In explaining his conduct, Stanbury testified that on January 22, 1998, he notified the DEC investigator by telephone and by fax that he had been involved in an automobile accident on January 16, 1998. He also testified that in February of 1998 he began but never completed a written response to the DEC investigator. Further, he stated that he received the notice of the DEC meeting in early August and “at that point, I did not feel there was any need to respond to anybody.” Finally, Stanbury stated that his obligations to his clients prevented him from responding earlier to the allegations and suggested that the complaint brought against him was retaliatory.

The referee found that Stanbury first responded verbally to the complainants' allegations at the DEC meeting on October 2, 1998, ten months after the Director mailed him the notice of investigation, and that he first responded in writing on November 4, 1999. The referee also found that Stanbury never requested or received an extension of time to answer and that circumstances, including the automobile accident, did not prevent him from responding to the complaint. Further, the referee found that Stanbury offered no evidence that he regretted his wrongful conduct or that he had instituted measures to prevent further misconduct. The referee therefore concluded that Stanbury violated Minn. R. Prof. Conduct 8.1(a)(3), 8.4(a), (d), and Rule 25, RLPR [1], by failing to cooperate in the investigation; that he acted intentionally; that his explanations did not excuse or mitigate his misconduct; and that his disciplinary history substantially aggravated his misconduct. He recommended that Stanbury be publicly reprimanded and placed on unsupervised probation for two years, on the condition Stanbury abide by the Rules of Professional Conduct and cooperate with the Director's office in its monitoring efforts. Stanbury timely ordered a transcript of the hearing and therefore the referee's findings and conclusions are not deemed conclusive pursuant to Rule 14(e), RLPR.

We will set aside a referee's findings only if we conclude they are clearly erroneous. See In re Wyant, 533 N.W.2d 397, 400 (Minn. 1995). While Stanbury has not clearly identified the findings and conclusions that he is challenging, he suggests that his behavior was not intentional and that his obligations to his clients mitigated his failure to cooperate. At the hearing, Stanbury admitted that he failed to reply to the Director or the DEC investigator for a period of ten months and that he did not request an extension of time to answer. Further, Stanbury presented no evidence demonstrating that his obligations to his clients or other circumstances prevented him from cooperating with the investigation. We conclude that the referee's findings are supported by the evidence and decline to set them aside.

Turning to the issue of discipline, we give great weight to a referee's recommendation regarding a disciplinary sanction but retain the final responsibility for determining an appropriate sanction. See In re Simonson, 420 N.W.2d 903, 906 (Minn. 1988). In determining an appropriate sanction for attorney misconduct, we consider the nature of the misconduct, the cumulative weight of the rule violations, and the harm to the public and to the legal profession. See In re Sigler, 512 N.W.2d 899, 901 (Minn. 1994). We impose sanctions based on the facts of the particular case considering both aggravating and mitigating circumstances, see In re Iliff, 487 N.W.2d 234, 236 (Minn. 1992), but look to similar cases for guidance in determining the appropriate discipline, see In re Sigler, 512 N.W.2d at 901. We weigh the relevant factors in light of the purpose of attorney discipline which is not to punish the attorney but rather to protect the courts, the public and the legal profession, and to guard the administration of justice. See In re Madsen, 426 N.W.2d 434, 435 (Minn. 1988).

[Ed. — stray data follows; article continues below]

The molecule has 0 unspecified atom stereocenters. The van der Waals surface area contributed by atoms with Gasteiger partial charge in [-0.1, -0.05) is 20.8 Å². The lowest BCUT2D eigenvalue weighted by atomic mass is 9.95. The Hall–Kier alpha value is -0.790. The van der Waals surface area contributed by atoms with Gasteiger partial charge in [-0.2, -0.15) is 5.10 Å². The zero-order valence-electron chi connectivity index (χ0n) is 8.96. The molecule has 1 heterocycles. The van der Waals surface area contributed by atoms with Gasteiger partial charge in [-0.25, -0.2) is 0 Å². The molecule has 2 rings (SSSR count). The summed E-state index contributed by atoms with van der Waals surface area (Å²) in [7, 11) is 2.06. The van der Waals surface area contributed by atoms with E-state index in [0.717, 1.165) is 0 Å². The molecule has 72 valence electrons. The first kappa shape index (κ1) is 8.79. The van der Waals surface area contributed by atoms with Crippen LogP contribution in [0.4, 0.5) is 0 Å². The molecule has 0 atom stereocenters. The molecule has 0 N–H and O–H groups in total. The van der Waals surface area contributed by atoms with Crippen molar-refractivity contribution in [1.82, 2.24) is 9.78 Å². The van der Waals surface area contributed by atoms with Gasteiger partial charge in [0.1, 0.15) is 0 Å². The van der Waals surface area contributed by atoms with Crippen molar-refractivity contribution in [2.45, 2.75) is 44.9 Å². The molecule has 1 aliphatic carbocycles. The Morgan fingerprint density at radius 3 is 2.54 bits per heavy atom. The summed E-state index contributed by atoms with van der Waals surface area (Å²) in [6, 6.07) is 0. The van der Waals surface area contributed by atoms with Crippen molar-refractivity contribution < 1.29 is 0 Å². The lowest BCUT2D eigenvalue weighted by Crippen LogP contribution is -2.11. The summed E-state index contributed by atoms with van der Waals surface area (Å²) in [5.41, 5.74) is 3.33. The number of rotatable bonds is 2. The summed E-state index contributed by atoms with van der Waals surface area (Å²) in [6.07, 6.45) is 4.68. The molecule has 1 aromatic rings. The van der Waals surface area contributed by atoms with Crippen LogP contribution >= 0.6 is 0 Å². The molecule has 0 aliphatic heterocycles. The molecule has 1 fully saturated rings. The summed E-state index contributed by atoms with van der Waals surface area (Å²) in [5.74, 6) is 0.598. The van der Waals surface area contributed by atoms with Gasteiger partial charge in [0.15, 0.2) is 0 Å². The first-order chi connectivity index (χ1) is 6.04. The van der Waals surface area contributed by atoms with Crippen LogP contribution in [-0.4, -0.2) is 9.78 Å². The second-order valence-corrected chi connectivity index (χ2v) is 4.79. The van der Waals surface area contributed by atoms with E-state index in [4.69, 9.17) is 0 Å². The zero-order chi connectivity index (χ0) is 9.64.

We have long recognized that it is imperative that an attorney cooperate in a disciplinary investigation, see In re Engel, 538 N.W.2d 906, 907 (Minn. 1995), and that failure to cooperate is grounds for public discipline, including suspension, see id. (holding failure to cooperate warrants indefinite suspension); In re Neill, 486 N.W.2d 150, 151 (Minn. 1992) (holding failure to cooperate, without more, warrants suspension); In re Cartwright, 282 N.W.2d 548, 552 (Minn. 1979) (suspending attorney for six months due to noncooperation). We have disciplined attorneys for failure to cooperate with an investigator as well as with the Director. See In re Olson, 545 N.W.2d 35, 36-37 (Minn. 1996).

We have also sanctioned attorneys for noncooperation even where they eventually complied with some of the Director's requests. See In re Terrazas, 581 N.W.2d 841, 843, 845 (Minn. 1998). In In re Terrazas, the attorney replied late to some of the Director's inquiries and not at all to others and did not comply with discovery requests until the court ordered that he do so. Id. at 843. We publicly reprimanded Terrazas and placed him on probation for two years based on his noncooperation as well as other disciplinary rule violations. See id. at 846.